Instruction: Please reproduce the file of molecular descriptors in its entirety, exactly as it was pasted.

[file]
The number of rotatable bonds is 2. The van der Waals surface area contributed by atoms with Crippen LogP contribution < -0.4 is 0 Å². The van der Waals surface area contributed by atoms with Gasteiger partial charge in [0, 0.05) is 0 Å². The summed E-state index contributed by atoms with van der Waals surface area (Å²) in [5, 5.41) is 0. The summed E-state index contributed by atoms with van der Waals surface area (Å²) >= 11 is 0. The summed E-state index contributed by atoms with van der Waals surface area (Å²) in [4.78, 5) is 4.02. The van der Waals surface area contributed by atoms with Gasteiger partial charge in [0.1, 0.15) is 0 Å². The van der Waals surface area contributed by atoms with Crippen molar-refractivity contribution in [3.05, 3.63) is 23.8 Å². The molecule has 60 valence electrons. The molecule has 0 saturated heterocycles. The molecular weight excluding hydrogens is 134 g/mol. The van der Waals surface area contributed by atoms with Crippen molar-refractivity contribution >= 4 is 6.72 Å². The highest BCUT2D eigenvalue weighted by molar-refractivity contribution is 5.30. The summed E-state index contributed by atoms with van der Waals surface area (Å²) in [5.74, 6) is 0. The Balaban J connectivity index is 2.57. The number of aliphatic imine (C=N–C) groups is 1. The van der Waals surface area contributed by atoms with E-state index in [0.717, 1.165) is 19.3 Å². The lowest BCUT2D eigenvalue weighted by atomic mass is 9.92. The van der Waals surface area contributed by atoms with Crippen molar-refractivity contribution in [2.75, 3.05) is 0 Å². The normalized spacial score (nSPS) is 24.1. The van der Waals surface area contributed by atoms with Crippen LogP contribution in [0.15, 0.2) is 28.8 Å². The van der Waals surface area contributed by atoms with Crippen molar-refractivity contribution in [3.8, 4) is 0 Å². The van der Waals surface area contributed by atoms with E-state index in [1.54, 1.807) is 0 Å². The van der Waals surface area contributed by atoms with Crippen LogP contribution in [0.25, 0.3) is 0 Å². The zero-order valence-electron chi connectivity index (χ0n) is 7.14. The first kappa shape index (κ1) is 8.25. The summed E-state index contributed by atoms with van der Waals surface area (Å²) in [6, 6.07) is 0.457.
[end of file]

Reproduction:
The number of rotatable bonds is 2. The van der Waals surface area contributed by atoms with Crippen LogP contribution < -0.4 is 0 Å². The van der Waals surface area contributed by atoms with Gasteiger partial charge in [0, 0.05) is 0 Å². The summed E-state index contributed by atoms with van der Waals surface area (Å²) in [5, 5.41) is 0. The summed E-state index contributed by atoms with van der Waals surface area (Å²) >= 11 is 0. The summed E-state index contributed by atoms with van der Waals surface area (Å²) in [4.78, 5) is 4.02. The van der Waals surface area contributed by atoms with Gasteiger partial charge in [0.1, 0.15) is 0 Å². The van der Waals surface area contributed by atoms with Crippen molar-refractivity contribution in [3.05, 3.63) is 23.8 Å². The molecule has 60 valence electrons. The molecule has 0 saturated heterocycles. The molecular weight excluding hydrogens is 134 g/mol. The van der Waals surface area contributed by atoms with Crippen molar-refractivity contribution >= 4 is 6.72 Å². The highest BCUT2D eigenvalue weighted by molar-refractivity contribution is 5.30. The summed E-state index contributed by atoms with van der Waals surface area (Å²) in [5.74, 6) is 0. The Balaban J connectivity index is 2.57. The number of aliphatic imine (C=N–C) groups is 1. The van der Waals surface area contributed by atoms with E-state index in [0.717, 1.165) is 19.3 Å². The lowest BCUT2D eigenvalue weighted by atomic mass is 9.92. The van der Waals surface area contributed by atoms with Crippen molar-refractivity contribution in [2.75, 3.05) is 0 Å². The normalized spacial score (nSPS) is 24.1. The van der Waals surface area contributed by atoms with Crippen LogP contribution in [0.15, 0.2) is 28.8 Å². The van der Waals surface area contributed by atoms with Crippen molar-refractivity contribution in [3.8, 4) is 0 Å². The van der Waals surface area contributed by atoms with E-state index in [1.54, 1.807) is 0 Å². The van der Waals surface area contributed by atoms with Crippen LogP contribution in [0.25, 0.3) is 0 Å². The zero-order valence-electron chi connectivity index (χ0n) is 7.14. The first kappa shape index (κ1) is 8.25. The summed E-state index contributed by atoms with van der Waals surface area (Å²) in [6, 6.07) is 0.457.